Jeff’s current research includes “Gaming the Past: Video Games and Historical Literacy in the College Classroom” Chapter in Return to the Interactive Past: The Interplay of Video Games and Histories. Sidestone Press, which will be published in February 2020. He is also in talks and working on a book proposal with Broadview Press to create a course book to be used in University classrooms. This book will … how students can use games to explore various historical ideas such as agency, teleology, and representation. Additionally, he is working on a paper and presenting his ideas at the Southwest Popular/American Culture Association on how video games use objects and buildings to create distance and familiarity with the past titled “Historical Environment as Aged Icon in Video Games.” Other work explores masculinity within Western themed video games and even more recently, he has left Dutch and his gang to ride freely and document the overwrought tension between the sublime and deadly in RDR2.
Panelist: Anne Ladyem McDivitt, The University of Alabama
Anne Ladyem McDivitt is the Digital Humanities Librarian for the University of Alabama Libraries. She assists faculty and graduate students in creating digital projects at the University, as well as facilitating digital pedagogy in the form of tools and workshops. Her personal research is on the history of the video game industry in the 1970s and 1980s, with a particular interest in gender. She received her PhD in History with a minor in Digital History from George Mason University and her MA in Public History from the University of Central Florida. In her free time, she plays video games and co-hosts a podcast about video games, anime, and manga. You can follow her on Twitter @anneladyem or on her blog at anneladyem.com
Panelist: Sean Smith, California State University, Long Beach
Sean Smith is a twenty-two year fulltime lecturer of US history and Co-Director of the CSULB Center for the History of Video Games and Critical Play at California State University, Long Beach who’s current research explores video games, digital history, and digital pedagogy. The Center is entering its third full year of development and acts as a collaborative, interdisciplinary space where researchers, students and a community of gamers at CSULB engage in the critical study and teaching of video games and their impact in and on culture. Games occupy an essential place in the contemporary media ecology and our students’ lives, and they are necessary objects of critical and historical analysis. The Center also fosters games pedagogy and games research amongst our history students and in our honors program. Through the center, he hopes to develop productive interactions between disciplines, students, scholars, gamers, and the general public.
Along with his work developing the center, the past 5 or 6 years he has seen him integrate game development and analysis into his U.S. history survey courses and develop and teaching History 306 Playing the Past: Video Games and public memory a class that explores the interpretations and historical representations present in both Independent and AAA video games. He is currently developing another course that explores the history of the video game industry and computing and gaming technologies. This summer he is teaching a class, about games use in humanities classrooms to other university scholars at the Digital Summer Institute and the University of Victoria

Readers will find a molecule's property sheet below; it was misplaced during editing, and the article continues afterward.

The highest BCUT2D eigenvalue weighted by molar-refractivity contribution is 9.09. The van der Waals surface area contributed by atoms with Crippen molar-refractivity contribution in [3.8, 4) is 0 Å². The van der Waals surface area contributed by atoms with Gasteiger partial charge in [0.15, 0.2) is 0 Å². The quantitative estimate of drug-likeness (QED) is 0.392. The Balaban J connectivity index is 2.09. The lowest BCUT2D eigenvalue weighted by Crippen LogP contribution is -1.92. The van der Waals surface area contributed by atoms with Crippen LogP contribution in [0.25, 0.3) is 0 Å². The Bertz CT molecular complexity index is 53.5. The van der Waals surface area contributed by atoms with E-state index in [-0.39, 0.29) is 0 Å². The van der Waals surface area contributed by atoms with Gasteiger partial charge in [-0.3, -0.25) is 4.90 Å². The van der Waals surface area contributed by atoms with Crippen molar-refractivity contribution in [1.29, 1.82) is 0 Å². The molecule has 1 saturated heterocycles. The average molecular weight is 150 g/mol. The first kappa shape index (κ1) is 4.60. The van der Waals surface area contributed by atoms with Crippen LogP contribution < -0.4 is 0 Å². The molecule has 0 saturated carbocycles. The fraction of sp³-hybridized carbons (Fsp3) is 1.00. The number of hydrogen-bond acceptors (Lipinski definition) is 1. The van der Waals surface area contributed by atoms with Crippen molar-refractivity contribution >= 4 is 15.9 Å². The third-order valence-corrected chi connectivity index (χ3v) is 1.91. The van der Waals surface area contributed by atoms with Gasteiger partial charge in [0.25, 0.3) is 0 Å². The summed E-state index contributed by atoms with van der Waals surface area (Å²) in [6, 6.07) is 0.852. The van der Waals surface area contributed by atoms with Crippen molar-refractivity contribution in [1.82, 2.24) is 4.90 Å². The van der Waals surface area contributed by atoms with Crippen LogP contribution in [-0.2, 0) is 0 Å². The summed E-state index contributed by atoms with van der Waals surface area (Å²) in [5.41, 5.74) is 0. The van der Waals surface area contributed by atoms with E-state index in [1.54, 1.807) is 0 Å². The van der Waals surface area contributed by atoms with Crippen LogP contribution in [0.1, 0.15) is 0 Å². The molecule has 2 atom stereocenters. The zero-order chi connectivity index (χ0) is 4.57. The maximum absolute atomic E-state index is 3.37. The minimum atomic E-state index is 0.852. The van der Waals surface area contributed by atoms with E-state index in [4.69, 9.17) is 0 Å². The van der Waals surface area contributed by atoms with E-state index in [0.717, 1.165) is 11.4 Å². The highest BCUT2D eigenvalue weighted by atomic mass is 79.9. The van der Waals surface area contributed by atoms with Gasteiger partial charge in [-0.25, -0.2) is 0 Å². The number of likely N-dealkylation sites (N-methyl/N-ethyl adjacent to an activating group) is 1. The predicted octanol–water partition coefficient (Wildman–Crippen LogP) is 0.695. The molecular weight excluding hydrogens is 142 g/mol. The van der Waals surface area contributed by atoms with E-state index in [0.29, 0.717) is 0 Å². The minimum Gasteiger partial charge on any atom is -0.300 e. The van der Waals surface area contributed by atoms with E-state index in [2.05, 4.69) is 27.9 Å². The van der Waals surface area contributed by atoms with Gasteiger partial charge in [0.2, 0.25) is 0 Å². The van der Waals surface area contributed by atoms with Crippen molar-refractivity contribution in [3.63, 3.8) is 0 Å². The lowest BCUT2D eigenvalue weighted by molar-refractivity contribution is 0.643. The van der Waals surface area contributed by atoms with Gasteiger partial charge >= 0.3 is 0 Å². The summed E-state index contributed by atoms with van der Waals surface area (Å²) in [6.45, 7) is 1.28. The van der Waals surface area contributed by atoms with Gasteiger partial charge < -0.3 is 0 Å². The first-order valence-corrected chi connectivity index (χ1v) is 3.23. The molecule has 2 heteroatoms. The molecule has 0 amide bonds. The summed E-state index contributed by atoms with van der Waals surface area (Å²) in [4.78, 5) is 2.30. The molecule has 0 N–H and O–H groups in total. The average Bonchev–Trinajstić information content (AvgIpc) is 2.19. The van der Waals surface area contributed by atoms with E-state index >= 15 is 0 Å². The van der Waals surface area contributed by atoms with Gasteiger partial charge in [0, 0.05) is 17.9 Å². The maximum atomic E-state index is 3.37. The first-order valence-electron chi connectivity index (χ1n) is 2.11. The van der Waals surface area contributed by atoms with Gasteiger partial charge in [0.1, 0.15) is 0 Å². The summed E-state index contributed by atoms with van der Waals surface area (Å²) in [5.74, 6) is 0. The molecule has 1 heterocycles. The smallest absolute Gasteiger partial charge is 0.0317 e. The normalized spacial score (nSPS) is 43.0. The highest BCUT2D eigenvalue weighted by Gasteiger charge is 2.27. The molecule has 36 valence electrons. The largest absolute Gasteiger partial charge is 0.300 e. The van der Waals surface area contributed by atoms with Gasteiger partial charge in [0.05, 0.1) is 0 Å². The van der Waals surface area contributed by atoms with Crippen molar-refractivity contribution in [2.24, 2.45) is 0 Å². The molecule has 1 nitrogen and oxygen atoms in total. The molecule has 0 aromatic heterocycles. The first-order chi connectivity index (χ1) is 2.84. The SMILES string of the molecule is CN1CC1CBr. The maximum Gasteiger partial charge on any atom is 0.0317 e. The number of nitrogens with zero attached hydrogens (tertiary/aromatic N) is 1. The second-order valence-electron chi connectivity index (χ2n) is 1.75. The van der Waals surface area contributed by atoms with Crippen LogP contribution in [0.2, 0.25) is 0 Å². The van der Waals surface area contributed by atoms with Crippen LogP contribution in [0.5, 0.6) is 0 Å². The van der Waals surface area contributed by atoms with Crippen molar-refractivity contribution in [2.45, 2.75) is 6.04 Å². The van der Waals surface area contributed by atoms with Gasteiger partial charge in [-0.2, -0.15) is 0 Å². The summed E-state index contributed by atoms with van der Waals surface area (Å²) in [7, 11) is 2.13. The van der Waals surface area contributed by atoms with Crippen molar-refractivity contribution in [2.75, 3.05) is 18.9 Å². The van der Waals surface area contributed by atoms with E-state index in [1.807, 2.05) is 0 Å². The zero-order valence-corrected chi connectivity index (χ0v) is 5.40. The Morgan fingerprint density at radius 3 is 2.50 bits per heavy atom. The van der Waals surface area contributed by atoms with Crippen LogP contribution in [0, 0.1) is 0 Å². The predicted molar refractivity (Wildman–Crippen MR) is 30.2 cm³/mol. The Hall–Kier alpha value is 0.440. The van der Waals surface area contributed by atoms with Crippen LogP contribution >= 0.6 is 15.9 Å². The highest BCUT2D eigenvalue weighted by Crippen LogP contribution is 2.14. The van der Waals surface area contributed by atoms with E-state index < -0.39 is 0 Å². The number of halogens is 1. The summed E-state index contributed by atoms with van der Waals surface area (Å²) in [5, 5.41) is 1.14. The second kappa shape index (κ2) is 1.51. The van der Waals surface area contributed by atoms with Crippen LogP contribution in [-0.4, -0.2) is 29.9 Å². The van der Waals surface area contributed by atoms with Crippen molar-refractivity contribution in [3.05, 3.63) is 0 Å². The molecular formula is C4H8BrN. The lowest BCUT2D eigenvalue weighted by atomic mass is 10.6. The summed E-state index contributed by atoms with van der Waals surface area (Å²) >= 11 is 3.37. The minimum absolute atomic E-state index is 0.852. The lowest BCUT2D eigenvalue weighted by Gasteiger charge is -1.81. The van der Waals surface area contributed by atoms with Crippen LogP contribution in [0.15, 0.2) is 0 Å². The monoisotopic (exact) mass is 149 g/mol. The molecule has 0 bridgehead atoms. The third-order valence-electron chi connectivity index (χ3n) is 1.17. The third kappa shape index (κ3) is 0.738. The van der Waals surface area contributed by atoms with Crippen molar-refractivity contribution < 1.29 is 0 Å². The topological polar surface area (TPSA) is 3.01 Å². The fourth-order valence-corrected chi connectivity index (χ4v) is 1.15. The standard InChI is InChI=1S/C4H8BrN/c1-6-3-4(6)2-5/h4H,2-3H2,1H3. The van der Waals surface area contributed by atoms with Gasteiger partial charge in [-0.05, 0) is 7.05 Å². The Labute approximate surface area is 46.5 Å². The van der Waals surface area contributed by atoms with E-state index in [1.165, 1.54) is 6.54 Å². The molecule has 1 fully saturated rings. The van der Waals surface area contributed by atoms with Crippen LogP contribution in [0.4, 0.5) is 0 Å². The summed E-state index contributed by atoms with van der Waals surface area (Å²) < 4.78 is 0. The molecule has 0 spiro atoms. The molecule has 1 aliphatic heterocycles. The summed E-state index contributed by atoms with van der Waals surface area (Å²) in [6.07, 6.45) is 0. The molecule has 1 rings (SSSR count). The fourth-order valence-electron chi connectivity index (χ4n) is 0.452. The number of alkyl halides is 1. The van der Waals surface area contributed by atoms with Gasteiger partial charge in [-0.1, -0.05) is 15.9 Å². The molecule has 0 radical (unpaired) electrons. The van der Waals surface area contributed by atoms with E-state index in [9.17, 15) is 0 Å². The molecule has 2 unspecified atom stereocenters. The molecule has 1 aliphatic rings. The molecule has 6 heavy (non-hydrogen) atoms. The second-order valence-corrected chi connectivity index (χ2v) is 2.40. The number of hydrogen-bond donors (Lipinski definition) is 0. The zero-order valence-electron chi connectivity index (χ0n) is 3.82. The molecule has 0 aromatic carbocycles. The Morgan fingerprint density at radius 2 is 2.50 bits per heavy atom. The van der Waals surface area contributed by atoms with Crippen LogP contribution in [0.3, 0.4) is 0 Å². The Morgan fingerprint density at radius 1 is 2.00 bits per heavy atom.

Along with his teaching work, he has just completed a co-authored chapter for an edited volume, “Gaming the Past: Video Games and Historical Literacy in the College Classroom for The Interactive Past: Archaeology, Heritage, and Video Games to be published in Summer 2020. He has written and presented several articles about the history of the home console video games and the rise of toxic masculinity in gaming culture including "John Romero is Going to Make You His B*tch!:" 90s PC Gaming, Masculinity and the Rise of the Rockstar Developer,” "Sega Does What Nintendon't: Manufacturing Masculinity through the Home Console Market," and "Playing Within and Without Quarters: the Home Gaming Console and the Rise of Women Gamers.” And he has written about and presented on the importance and value of integrating video game analysis into history curriculum.
More recently he's killed a minotaur, influenced an Athenian election and was reunited with his Spartan family in an attempt to separate the historical and mythological in Assassin’s Creed “Odyssey.”
Panelist: Esther Wright, Digital History, Cardiff University
Dr. Esther Wright is an Early Career Fellow at the Institute of Advanced Study, University of Warwick. Her research considers Rockstar Games, particularly the company’s negotiation and representation of 20th century U.S. History in games like L.A. Noire (2011) and the Red Dead Redemption franchise (2010-2018). Her work also explores the way that promotional materials for historical video games can be read as digital sites at which game developers perform the role of historian, and manage expectations for historical “authenticity”, arguing for the importance of critically examining paratextual and well as textual representations of the past. Her academic work has been published in Rethinking History and Kinephanos: Journal of Media Studies and Popular Culture, and will be featured in a forthcoming special issue of the European Journal of American Studies. She has been a guest on podcasts such as History Respawned and Back Story, invited to discuss her work on Rockstar Games and Red Dead Redemption, and has been published on popular criticism sites such as History Extra and Bullet Points Monthly. She is also a Visiting Lecturer in Media Arts at Royal Holloway, University of London, and an associate tutor in History at the University of Warwick. She has taught U.S. history and culture, representations of history in contemporary video games and visual media, and practical and theoretical perspectives on the Creative Industries in the U.K. and globally.